Saturday, 15 July 2006

Phosphorus-Based Application System of Animal Manure Composts for Environmentally Conscious Paddy Rice Production: Two-Year Estimation.

Toyoaki Ito, Norimasa Tanikawa, and Masahiko Saigusa. Graduate School of Agriculture Science, Tohoku Univ, 232-3, Yomogida, Ooguchi, Naruko, 989-6711, Japan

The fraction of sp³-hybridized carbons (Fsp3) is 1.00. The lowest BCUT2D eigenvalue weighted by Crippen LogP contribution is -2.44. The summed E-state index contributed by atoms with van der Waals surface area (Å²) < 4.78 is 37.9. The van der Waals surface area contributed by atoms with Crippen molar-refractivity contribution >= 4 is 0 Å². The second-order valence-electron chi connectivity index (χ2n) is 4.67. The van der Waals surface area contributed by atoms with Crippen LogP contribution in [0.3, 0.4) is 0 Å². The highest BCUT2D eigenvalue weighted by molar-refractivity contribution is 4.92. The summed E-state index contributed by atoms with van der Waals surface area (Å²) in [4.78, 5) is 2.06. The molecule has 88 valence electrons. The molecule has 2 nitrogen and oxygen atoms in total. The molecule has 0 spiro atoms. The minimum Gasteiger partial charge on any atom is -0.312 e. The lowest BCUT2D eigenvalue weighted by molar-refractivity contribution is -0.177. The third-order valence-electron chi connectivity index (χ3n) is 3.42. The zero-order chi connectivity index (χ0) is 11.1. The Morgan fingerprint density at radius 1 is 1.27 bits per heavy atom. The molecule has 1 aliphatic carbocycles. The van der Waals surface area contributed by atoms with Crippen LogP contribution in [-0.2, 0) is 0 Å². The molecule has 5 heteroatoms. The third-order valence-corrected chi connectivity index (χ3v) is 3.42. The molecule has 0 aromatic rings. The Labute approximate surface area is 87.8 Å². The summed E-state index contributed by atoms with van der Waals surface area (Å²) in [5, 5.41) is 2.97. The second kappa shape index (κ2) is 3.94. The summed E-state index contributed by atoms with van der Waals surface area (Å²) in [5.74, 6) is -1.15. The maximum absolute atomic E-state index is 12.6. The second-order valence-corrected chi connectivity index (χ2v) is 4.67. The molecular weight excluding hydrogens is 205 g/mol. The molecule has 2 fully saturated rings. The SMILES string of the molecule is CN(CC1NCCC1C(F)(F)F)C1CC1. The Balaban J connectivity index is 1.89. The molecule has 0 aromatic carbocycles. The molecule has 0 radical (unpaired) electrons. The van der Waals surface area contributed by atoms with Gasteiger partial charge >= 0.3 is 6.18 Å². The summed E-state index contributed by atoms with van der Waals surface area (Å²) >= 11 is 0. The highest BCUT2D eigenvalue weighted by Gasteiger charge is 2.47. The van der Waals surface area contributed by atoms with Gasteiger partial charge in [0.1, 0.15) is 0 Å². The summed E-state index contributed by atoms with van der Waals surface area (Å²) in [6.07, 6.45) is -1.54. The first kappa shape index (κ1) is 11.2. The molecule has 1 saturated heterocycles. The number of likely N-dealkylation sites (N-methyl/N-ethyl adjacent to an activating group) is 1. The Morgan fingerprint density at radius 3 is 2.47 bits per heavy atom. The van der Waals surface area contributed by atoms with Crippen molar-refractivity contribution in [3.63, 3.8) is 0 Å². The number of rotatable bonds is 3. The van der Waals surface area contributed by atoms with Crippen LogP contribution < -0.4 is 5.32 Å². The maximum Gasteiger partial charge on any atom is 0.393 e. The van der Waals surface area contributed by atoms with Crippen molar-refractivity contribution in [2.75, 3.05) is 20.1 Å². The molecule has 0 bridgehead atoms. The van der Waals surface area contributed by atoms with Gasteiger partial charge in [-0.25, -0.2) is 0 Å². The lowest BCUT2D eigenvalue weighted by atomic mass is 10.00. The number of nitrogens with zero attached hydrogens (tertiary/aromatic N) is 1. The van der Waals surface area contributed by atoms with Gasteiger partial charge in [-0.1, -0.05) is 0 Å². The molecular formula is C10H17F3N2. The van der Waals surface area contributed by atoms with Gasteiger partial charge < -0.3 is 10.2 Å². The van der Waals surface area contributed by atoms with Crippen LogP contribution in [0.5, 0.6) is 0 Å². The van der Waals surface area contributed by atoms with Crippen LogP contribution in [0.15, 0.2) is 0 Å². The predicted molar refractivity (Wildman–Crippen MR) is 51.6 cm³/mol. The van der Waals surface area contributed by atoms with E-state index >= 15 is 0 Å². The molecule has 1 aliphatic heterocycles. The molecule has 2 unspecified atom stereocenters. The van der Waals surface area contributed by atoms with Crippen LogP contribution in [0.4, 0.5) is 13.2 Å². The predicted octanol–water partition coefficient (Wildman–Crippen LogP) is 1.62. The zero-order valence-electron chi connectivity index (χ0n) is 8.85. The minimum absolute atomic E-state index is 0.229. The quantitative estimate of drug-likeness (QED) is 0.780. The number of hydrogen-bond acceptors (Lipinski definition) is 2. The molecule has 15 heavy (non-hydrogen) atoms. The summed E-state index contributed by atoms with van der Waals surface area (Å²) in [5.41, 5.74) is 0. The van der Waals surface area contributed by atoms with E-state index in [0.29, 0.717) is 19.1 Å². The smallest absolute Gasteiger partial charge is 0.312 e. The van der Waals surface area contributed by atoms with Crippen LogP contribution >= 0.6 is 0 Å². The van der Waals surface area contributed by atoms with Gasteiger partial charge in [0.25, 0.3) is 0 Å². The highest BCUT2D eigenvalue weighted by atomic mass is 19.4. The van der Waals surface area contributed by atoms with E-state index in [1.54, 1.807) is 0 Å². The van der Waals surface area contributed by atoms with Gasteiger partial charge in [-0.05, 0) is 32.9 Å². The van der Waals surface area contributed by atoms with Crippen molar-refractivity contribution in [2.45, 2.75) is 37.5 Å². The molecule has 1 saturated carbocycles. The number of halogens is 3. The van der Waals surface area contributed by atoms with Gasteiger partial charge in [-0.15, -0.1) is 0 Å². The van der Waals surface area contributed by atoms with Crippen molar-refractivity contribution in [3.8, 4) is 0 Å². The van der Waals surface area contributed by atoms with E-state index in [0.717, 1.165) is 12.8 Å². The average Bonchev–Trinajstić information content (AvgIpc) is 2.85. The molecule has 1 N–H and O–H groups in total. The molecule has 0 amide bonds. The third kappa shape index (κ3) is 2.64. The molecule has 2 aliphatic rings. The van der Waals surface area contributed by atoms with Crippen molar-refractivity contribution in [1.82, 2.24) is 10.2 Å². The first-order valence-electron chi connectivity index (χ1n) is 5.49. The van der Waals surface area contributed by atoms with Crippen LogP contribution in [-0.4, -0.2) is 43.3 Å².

Excessive application of animal manure composts engenders soil phosphorus accumulation. Generally, animal manure composts have lower Nitrogen-to-Phosphorus ratios (N/P ratio) than those of crop uptake. When animal manure composts were applied based on Nitrogen (N) amounts that meet crop requirements, the associated amounts of Phosphorus (P) applied were greater than the crop demand. Consequently, excess P accumulates in the soil. The accumulated P can cause water system eutrophication through surface runoff and soil erosion (Sharpley, 1999). An application system of animal manure compost without increasing soil P levels is needed to establish environmentally conscious agriculture. Eghball and Power (1999) reported that annual or biennial beef cattle manure applicatio or compost application based on N or P requirements of corn engendered corn yields that were similar to those for fertilizer application. Annual P-based manure or compost treatments had similar available soil P levels to the original soil P level before treatment application. The effectiveness of a P-based application system of animal manure composts has not been reported for paddy fields. In this study, we applied cattle and poultry manure composts with N-based and P-based systems to paddy fields and examined effects of two application systems of animal manure compost on rice yield and P-accumulation in paddy soil. Field experiments using rice (Oryza sativa L. cv. Hitomebore) were conducted in 2004 and 2005 at the Field Science Center, Tohoku University, Japan. The soil was classified as Melanic Andosol according to WRB (1998). Available N contents of the composts were estimated from total N content and the nitrogen mineralization rate (about 30%). Available P contents of the composts were determined from the sum of water extractable and 0.5 M sodium bicarbonate extractable phosphorus, according to the results of Ito et al. (2004). Treatments were N-based cattle manure compost application (N-based CC), P-based cattle manure compost application (P-based CC), N-based poultry manure compost application (N-based PC), P-based poultry manure compost application (P-based PC), Chemical Fertilizer application (CF), and no compost and fertilizer application (CK). The standard application rate was N-P2O5-K2O=6-6-6 g m-2. Compost application rates were determined to provide 6 g m-2 of available N in N-based treatment, and 6 g m-2 of available P2O5 in P-based treatment. In P-based treatment, nitrogen fertilizer (mixture of polyolefin coated urea with a dissolution rate of 70 and 30 days (2:1 w/w)) was applied respectively at rates of 3.3 and 3.5 g m-2 of N in P-based CC and P-based PC in 2004, and respectively at rates of 3.1 and 3.8 g m-2 of N in P-based CC and P-based PC in 2005. These six treatments were arranged with randomized block design with three replicates. Brown rice yields were determined, along with nitrogen and phosphorus uptake, and soil test P assessed by modified Bray 2 method with an extractant to soil ratio of 20. Brown rice yields (g m-2) ranged from 506 to 710; the order was CF≥P-based PC≥N-based PC≥P-based CC≥N-based CC≥CK in 2004. In 2005, rice yields ranged from 394 to 629; the order was P-based PC≥CF≥N-based PC≥P-based CC>N-based CC>CK. The yields in N-based and P-based PC treatments were equal to or greater than those of the CF treatment, and the yields in N-based and P-based CC treatments were lower than that in CF. No significant (P<0.05) differences in yields were found between five treatments except CK treatment in 2004, and the yields in N-based CC treatment were significantly lower than those in CF treatment in2005. The reason for lower rice yields in cattle manure compost treatments was considered that the nitrogen mineralization rate of cattle manure compost was lower than the assumed value. Soil test P values were significantly increased by N-based PC treatment over those of CK, when soil test P was determined with plow layer soils collected at harvest times in both of 2004 and 2005. The N-based and P-based CC, P-based PC and CF treatments did not significantly increase the soil test P over that of CK soils after rice cultivation in either 2004 or 2005. The P-based PC treatment suppressed the soil test P increase to 9% and 33% against those in N-based PC treatments in 2004 and 2005, respectively. Soil test P values showed a close exponential relationship with total P inputs by composts and chemical fertilizer in 2005. From the above results obtained from two years ' research, phosphorus-based poultry manure compost application was inferred to maintain rice yields equal to or greater than conventional chemical fertilizer systems; it was also inferred to suppress soil phosphorus accumulation in Andosol paddy fields.

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